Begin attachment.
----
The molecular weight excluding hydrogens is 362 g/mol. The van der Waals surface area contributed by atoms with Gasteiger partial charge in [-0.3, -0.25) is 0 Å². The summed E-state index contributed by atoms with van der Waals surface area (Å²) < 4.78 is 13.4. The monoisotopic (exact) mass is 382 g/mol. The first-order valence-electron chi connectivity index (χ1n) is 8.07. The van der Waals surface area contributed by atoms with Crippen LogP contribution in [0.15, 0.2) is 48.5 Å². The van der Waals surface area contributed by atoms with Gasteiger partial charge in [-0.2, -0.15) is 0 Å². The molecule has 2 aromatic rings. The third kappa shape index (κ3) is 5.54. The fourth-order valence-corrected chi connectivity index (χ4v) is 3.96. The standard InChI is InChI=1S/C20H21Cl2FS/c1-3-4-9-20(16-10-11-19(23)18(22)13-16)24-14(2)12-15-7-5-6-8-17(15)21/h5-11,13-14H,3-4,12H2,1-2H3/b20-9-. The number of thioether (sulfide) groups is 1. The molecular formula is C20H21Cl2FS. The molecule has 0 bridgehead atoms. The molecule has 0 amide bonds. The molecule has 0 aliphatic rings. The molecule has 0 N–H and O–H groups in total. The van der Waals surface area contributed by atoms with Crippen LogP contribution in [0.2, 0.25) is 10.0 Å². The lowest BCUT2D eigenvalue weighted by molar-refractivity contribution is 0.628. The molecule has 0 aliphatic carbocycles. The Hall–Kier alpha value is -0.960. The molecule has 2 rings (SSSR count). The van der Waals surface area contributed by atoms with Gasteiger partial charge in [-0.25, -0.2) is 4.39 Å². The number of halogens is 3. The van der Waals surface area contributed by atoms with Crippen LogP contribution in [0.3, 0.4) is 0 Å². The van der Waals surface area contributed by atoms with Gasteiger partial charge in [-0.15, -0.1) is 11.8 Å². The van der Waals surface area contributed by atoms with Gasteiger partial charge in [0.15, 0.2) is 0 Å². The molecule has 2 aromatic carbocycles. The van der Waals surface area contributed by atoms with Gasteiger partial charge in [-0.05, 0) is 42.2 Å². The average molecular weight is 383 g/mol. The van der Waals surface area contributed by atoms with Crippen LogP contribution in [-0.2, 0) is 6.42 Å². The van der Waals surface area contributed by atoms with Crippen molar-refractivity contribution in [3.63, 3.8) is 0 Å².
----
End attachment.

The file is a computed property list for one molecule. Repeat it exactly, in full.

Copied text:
The molecular weight excluding hydrogens is 362 g/mol. The van der Waals surface area contributed by atoms with Gasteiger partial charge in [-0.3, -0.25) is 0 Å². The summed E-state index contributed by atoms with van der Waals surface area (Å²) < 4.78 is 13.4. The monoisotopic (exact) mass is 382 g/mol. The first-order valence-electron chi connectivity index (χ1n) is 8.07. The van der Waals surface area contributed by atoms with Crippen LogP contribution in [0.15, 0.2) is 48.5 Å². The van der Waals surface area contributed by atoms with Gasteiger partial charge in [-0.2, -0.15) is 0 Å². The molecule has 2 aromatic rings. The third kappa shape index (κ3) is 5.54. The fourth-order valence-corrected chi connectivity index (χ4v) is 3.96. The standard InChI is InChI=1S/C20H21Cl2FS/c1-3-4-9-20(16-10-11-19(23)18(22)13-16)24-14(2)12-15-7-5-6-8-17(15)21/h5-11,13-14H,3-4,12H2,1-2H3/b20-9-. The number of thioether (sulfide) groups is 1. The molecular formula is C20H21Cl2FS. The molecule has 0 bridgehead atoms. The molecule has 0 amide bonds. The molecule has 0 aliphatic rings. The molecule has 0 N–H and O–H groups in total. The van der Waals surface area contributed by atoms with Crippen LogP contribution in [0.2, 0.25) is 10.0 Å². The lowest BCUT2D eigenvalue weighted by molar-refractivity contribution is 0.628. The molecule has 0 aliphatic carbocycles. The Hall–Kier alpha value is -0.960. The molecule has 2 rings (SSSR count). The van der Waals surface area contributed by atoms with Gasteiger partial charge in [-0.25, -0.2) is 4.39 Å². The number of halogens is 3. The van der Waals surface area contributed by atoms with Crippen LogP contribution in [0.3, 0.4) is 0 Å². The van der Waals surface area contributed by atoms with Gasteiger partial charge in [-0.15, -0.1) is 11.8 Å². The van der Waals surface area contributed by atoms with Gasteiger partial charge in [0.15, 0.2) is 0 Å². The molecule has 2 aromatic carbocycles. The van der Waals surface area contributed by atoms with Gasteiger partial charge in [-0.05, 0) is 42.2 Å². The average molecular weight is 383 g/mol. The van der Waals surface area contributed by atoms with Crippen LogP contribution in [-0.2, 0) is 6.42 Å². The van der Waals surface area contributed by atoms with Crippen molar-refractivity contribution in [3.63, 3.8) is 0 Å².